The fashion industry was in crisis, and on a global scale many brands and retailers had to close shop after years of success. Has fashion lost it’s focus to inspire, to bring magic, to speak the language of it’s time? Or, is it alive and kicking as ever?
FROM THE SIXTIES TO TODAY
In the sixties it was easy to tell that mini skirts were the embodiment of women feeling liberated from depressing dogma and prejudice. In the eighties, jackets with giant shoulder pads were a symbol of women climbing the ladder in the workplace. But in the beginning of the nineties things started to change: everything seemed possible and people were developing their own views on fashion and what they wanted to wear. There were still fashion trends, but it was the end of “iconic style” matching an era. What happened … did fashion lose it’s magic?
In the mid nineties mobile communication and the internet began to change the way we communicated and interacted with each other, lately the sharing economy transformed the way we work and play and today, Artificial Intelligence, Robotics and Mixed Reality will take the next “big leap” in disrupting lifestyles almost beyond the unimaginable. One would think there was enough inspiration to base exciting fashion trends on, but instead, in the last two decades, fashion was not about style, quality or great iconic design, it was about speed and quantity!
REFLECTION OF A ZEITGEIST
If fashion is a reflection of a Zeitgeist, what does this say about us and society in general? Some people in the industry say that fashion itself has become outdated, others simply don’t have a clue what is going on! It may be too easy to conclude that fashion is out of fashion, because, “it is what it is”: it reflects the spirit of the times. So isn’t it more that we don’t like the picture we see? And shouldn’t we try to better understand what is going on in society rather than blaming it on designers, the stingy consumer or the weather?
Had fashion become a mere business model? … Fast-fashion has become an industry standard. All about making quick - often dirty - money, selling t-shirts for the price of a cup of coffee or, a pair of jeans for a low priced meal? Did cheap labour, “shady” environmental conditions and shameless copying of designers blemish the reputation of an industry, and downgraded the fashion phenomenon in general? Shouldn’t we look in the mirror and give ourselves the blame instead of fashion itself?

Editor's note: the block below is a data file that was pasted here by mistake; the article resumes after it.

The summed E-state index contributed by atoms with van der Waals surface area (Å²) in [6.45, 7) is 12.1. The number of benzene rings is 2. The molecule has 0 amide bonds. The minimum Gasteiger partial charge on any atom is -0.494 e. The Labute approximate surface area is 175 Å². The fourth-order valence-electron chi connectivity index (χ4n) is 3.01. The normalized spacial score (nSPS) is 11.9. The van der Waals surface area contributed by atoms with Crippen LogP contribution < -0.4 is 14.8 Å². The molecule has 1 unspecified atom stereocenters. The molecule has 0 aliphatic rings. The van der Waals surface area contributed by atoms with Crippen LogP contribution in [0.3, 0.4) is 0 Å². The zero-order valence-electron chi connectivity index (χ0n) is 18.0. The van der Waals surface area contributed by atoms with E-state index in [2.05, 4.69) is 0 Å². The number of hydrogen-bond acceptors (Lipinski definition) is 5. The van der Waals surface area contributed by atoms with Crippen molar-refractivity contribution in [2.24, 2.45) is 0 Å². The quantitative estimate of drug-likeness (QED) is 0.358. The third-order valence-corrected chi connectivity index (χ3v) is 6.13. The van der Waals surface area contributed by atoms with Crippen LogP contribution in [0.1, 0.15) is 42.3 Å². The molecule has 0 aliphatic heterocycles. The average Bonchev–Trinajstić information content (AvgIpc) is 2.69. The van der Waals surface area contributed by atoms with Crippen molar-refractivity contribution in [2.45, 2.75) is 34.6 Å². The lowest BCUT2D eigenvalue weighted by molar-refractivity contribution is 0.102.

We still live in a linearly organised society, while in the meantime the world has become multi-layered. Boundaries blur male-female, man-machine, real-virtual, old-new … there are no standards, no rules, everything is possible, so where do we place the “fashion expression”?
I think the industry is screaming to the world “hey”, yes you there, “hey”, stop trying to put everything in a box! See what is happening … “society is trying to keep an old system in tact that is long overdue!” Linear thinking fits an uncomplicated society, while our current fluid reality asks for a flexible approach with room for initiatives, self-sustaining, self-healing and self-learning processes. In other words do what is needed, move swiftly on the waves of change and groundbreaking innovation, but most of all adjust!
If there was one designer who has put his signature on these puzzling times it must be Alessandro Michele from Gucci. Since his first collection for the renown brand in January 2015, he created a total eclectic mix, not only in styling, also by being among the first on major catwalks to mix men- and womenswear. Maybe his crochet tops and “pussy bow” blouses for men were the incarnation of an era! We may not always like what what see, but that might say more about us than blaming it on the vibrant mechanism that fashion still is.